You probably know Leatt as a neck brace company, but the company has expanded to peripheral products affecting its neck braces. Leatt now offers a variety of products, like chest protectors, body-armor suits and hydration systems that integrate perfectly with the brace and your other riding gear. USWE worked with Leatt to design the H2 and H4 high-performance hydration systems so they wouldn’t make the rider feel bound up when the hydration pack was added to a chest protector and a Leatt brace. They succeeded so well that the H2 and H4 are far and away our favorite hydration systems. The secret is the ultra-light and super-adjustable hydration harness. The straps are not like a normal backpack, but more of a cross-your-heart affair, with a single- clip fastener in the middle of your chest. The weight is distributed evenly, the pack doesn’t move around, and it doesn’t restrict arm movement in any way. Every strap is instantly adjustable, so it is easy to wear with or without a chest protector. The pack is also insulated to keep the liquid cool.
Some big issues with hydration systems are fit and comfort, but the other sticking point is the bladder. It has to be easy to fill, resist punctures and leakage, and be easy to clean. Leatt handles all of these issues with a disposable bladder. The bag itself is totally clear, so it is easy to see if it is clean. The bag feels like cellophane and even makes crackling noises when you move it around while filling it. It has a molded-in hard plastic neck with a screw-on top. The opening is small but easy to fill. Simply pull the hose off the cap, unscrew it, fill it, and put the cap back on. Push the hose back on and drop the bladder in the pack. Easy. After a year of constant use on quads, motorcycles and almost daily on the mountain bike, the bladder is still like new. A new one costs $15 when we need one, but so far there have been no problems.
Both the H2 and H4 use the same 85-ounce bladder, but the $69 H2 has one pocket that will hold a wallet or a cell phone, though not both. You can also get the H2 with a Helmet Hands- Free (HHF) kit for $99. The HHF is a quick-disconnect system that allows you to run the hose to your helmet and keep it attached full-time. You can purchase it separately for $35. The $99 H4 has all the same features and the same outstanding fit as the H2, but has an additional pocket capacity. It will carry a few tools, a light jacket, snacks, your wallet and phone with no problem. We use the H2 for racing, track riding and when bicycle training. When we ride off-road, we take the H4.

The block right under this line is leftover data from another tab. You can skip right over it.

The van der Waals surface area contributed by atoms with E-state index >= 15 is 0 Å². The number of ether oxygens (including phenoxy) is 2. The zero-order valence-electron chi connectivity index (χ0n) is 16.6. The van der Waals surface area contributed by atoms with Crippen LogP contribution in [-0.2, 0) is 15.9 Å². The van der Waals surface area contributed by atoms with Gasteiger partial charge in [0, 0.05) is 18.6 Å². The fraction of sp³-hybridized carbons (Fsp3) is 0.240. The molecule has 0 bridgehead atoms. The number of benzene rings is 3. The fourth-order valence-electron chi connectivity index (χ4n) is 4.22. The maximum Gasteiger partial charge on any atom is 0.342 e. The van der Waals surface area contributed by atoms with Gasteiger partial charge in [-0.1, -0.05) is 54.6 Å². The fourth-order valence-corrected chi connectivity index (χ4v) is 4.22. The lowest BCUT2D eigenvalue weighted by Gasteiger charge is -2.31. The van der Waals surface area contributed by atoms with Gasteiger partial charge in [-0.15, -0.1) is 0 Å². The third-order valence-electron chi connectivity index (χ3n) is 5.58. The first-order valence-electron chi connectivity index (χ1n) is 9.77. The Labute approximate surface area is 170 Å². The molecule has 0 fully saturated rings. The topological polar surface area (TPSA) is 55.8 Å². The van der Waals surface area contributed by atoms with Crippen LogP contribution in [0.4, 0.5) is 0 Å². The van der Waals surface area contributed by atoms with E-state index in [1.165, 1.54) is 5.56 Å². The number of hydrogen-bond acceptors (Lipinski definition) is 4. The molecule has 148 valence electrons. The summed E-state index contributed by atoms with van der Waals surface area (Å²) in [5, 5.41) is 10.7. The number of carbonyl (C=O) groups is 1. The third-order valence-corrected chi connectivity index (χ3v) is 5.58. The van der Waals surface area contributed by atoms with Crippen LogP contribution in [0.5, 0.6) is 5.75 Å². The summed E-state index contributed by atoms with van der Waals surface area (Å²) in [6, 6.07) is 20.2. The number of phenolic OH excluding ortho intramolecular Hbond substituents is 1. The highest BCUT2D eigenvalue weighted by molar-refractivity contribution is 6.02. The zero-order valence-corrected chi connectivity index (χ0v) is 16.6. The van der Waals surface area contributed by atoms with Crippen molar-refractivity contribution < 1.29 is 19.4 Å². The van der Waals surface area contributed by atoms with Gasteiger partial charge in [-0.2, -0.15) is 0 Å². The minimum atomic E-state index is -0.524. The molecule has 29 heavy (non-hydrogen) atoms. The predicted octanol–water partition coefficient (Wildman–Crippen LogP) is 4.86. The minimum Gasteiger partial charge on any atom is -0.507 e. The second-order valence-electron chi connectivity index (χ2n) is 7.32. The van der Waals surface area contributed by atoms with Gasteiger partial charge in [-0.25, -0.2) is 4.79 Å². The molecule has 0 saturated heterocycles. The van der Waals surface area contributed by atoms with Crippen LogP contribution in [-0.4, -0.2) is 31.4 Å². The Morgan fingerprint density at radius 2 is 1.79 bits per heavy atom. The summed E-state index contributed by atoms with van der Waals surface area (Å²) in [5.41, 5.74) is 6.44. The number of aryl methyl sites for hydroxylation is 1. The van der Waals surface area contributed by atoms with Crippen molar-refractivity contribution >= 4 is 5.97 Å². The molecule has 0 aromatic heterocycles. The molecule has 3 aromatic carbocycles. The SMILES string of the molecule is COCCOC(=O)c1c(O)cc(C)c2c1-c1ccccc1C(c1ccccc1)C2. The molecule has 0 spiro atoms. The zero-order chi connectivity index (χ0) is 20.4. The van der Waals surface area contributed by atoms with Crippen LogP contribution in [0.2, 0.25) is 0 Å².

In the world of hydration, Camelback is the household name. We checked our local sporting goods superstore for some Camelback prices to compare value. The Camelback Classic hydration pack is comparable to the H2, though at 70 ounces, it holds less. It runs $58.99, but is binding, bounces around when worn outside a chest protector and doesn’t really fit right with a neck brace. The 100-ounce Camelback Mule holds more water than the H4 and has similar, if less usable, storage and, of course, isn’t designed for ATV use. Even worse, Camelback gives a portion of each sale to radical groups that want to end motorized recreation. Leatt, which fits awesome, never makes you feel bound up and supports riding opportunities and riders, making it the clear winner in hydration packs.
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WARNING: Much of the action depicted in this magazine is potentially dangerous. Virtually all of the riders seen in our photos are experienced experts or professionals. Do not attempt to duplicate any stunts that are beyond your own capabilities. Always wear the appropriate safety gear. Copyright 2008 Hi-Torque Publications, Inc. All rights reserved. Console Login